International, national and nongovernmental agencies continue to make great efforts to ensure that safe, effective and affordable treatments for a wide range of diseases are available where they are most needed. WHO estimates, however, that one-third of the world’s population still lacks regular access to essential drugs, with the figure rising to over 50% in the poorest parts of Africa and Asia. Fortunately, in many developing countries, traditional medicine offers a major and accessible source of health care. Use of traditional medicine in primary health care, however, especially in the treatment of deadly diseases, is cause for concern. An evidence-base supporting its safe and efficacious use has yet to be developed

4. Analysis, Conclusions and Recommendations

In our research, we found out that although traditional and alternative medicine is gaining popularity, it will never be able to enter mainstream by itself. It cannot really overpower the medical achievements of conventional medicine. There are still many diseases that can be cured by the use of conventional medicine, with which traditional and alternative healing methods cannot surpass.

Therefore we concluded that if traditional medicine would enter mainstream, it would not be by itself but would go side by side with modern conventional medicine.

4.1 The Future of Traditional and Alternative Healing

Integrative_Med.jpgIs there another paradigm shift coming?

In the rising popularity of traditional and alternative healing methods, some researchers have concluded that traditional medicine might become part of mainstream medicine and will co-exist side by side with conventional medicine. Experts call this “integrative” medicine.
In an online article of the National Center for Biotechnology Information:[26]

The use of alternative/complementary medicine has been increasing considerably. Conventional medicine must begin to address issues related to the use, safety, regulation, research and education of alternative/complementary medicine. Integrative medicine combines conventional medicine and alternative complementary practices. Integrative medicine is an innovative approach to medicine and medical education. It involves the understanding of the interaction of the mind, body and spirit and how to interpret this relationship in the dynamics of health and disease. Integrative medicine shifts the orientation of the medical practice from disease based approach to a healing based approach. It does not reject conventional medicine nor uncritically accepts unconventional practices. Integrative medicine is an effective, more fulfilling human approach to medicine based on the benefit of the patient by following good medicine practices in a scientific manner.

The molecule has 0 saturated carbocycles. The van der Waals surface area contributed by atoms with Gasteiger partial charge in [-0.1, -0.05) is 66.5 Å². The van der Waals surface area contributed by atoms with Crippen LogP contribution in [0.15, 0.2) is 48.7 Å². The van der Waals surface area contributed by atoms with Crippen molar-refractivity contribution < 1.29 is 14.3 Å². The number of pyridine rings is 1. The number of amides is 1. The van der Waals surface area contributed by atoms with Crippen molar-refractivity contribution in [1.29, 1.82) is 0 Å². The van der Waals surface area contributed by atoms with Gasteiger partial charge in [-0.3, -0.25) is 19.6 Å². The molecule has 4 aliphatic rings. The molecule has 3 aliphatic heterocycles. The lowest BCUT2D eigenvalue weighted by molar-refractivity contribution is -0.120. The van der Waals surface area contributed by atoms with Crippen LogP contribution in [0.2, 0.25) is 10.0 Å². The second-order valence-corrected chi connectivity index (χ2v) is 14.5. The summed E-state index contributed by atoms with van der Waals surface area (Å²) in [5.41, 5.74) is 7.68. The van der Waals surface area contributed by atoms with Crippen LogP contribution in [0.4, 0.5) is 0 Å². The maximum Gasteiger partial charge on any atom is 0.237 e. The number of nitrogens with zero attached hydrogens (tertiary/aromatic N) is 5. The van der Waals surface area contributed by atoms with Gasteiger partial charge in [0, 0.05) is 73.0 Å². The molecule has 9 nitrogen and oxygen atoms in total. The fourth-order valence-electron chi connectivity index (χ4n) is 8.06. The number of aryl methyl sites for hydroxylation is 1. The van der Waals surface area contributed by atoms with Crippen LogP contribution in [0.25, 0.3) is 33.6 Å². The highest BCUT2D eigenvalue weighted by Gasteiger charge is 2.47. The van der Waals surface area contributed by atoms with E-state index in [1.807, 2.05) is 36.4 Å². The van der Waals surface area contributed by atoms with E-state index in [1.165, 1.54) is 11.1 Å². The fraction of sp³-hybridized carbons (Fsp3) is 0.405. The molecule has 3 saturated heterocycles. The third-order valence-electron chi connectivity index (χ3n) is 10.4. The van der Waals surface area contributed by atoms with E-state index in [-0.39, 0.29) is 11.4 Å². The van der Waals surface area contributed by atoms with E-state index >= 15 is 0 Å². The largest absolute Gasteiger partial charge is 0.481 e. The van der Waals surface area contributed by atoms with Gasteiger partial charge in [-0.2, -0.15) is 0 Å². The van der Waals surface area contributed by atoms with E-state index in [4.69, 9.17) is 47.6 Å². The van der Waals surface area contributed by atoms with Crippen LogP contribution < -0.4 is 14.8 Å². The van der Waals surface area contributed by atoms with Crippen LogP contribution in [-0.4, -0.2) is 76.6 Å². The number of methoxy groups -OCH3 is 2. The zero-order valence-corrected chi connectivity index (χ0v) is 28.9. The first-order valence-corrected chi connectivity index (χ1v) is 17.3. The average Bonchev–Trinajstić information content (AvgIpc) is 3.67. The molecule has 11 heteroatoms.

dean_ornish.jpgIn a recent interview by Dr. Dean Ornish with Dr. Ralph Snyderman of the National Academy of Sciences, Dr. Snyderman further explains the meaning of integrative medicine and why it is beneficial to the health care systems we have on today. It is very surprising for Dr. Snyderman to speak of integrative medicine, since the National Academy of Sciences, which is one of the foremost and prestigious of organizations in the U.S. and around the world, is known to be skeptical of anything that cannot be explained by standard scientific reasoning.
Here's an excerpt from the said interview: [27]
What is the difference between integrative medicine and complementary or alternative medicine? How would you respond to people like Arnold Relman, the former editor-in-chief of the New England Journal of Medicine, who said, “There’s no such thing as alternative medicine; there’s medicine that works and medicine that doesn’t work.”
Yes, but where I have difficulties in my own mind is the difference between something being scientifically proven and being intuitively obvious. For example, the issue of caring and compassion–does that need to be scientifically proven? When an individual is dealing with a very difficult problem and if we’re thinking about their health approach during that problem–the importance of maintaining will, motivation, empowerment–and the encouragement one could get from support groups or from mindfulness meditation, or from participating in yoga or from receiving acupuncture if the belief is that acupuncture may be helping with the particular problem–is that CAM or is that conventional, or is it common sense? Is it necessary to prove everything if the therapy itself causes no harm but allows the individual to feel empowered and motivated? Integrative medicine uses the entire armamentarium, both traditional and nontraditional, to give an individual a full array of what they need to maintain and improve their health. If an individual has a chronic disease such as cancer, integrative medicine may include everything that works and alleviates suffering. It recognizes that in addition to chemotherapy, the tumor is growing within a human being that is facing new fears, anxieties, and complexities in their life. What do they need to do to be able to navigate this very difficult path in which the therapies themselves might be very onerous; how do we enhance the individual’s will to be able to survive a difficult ordeal?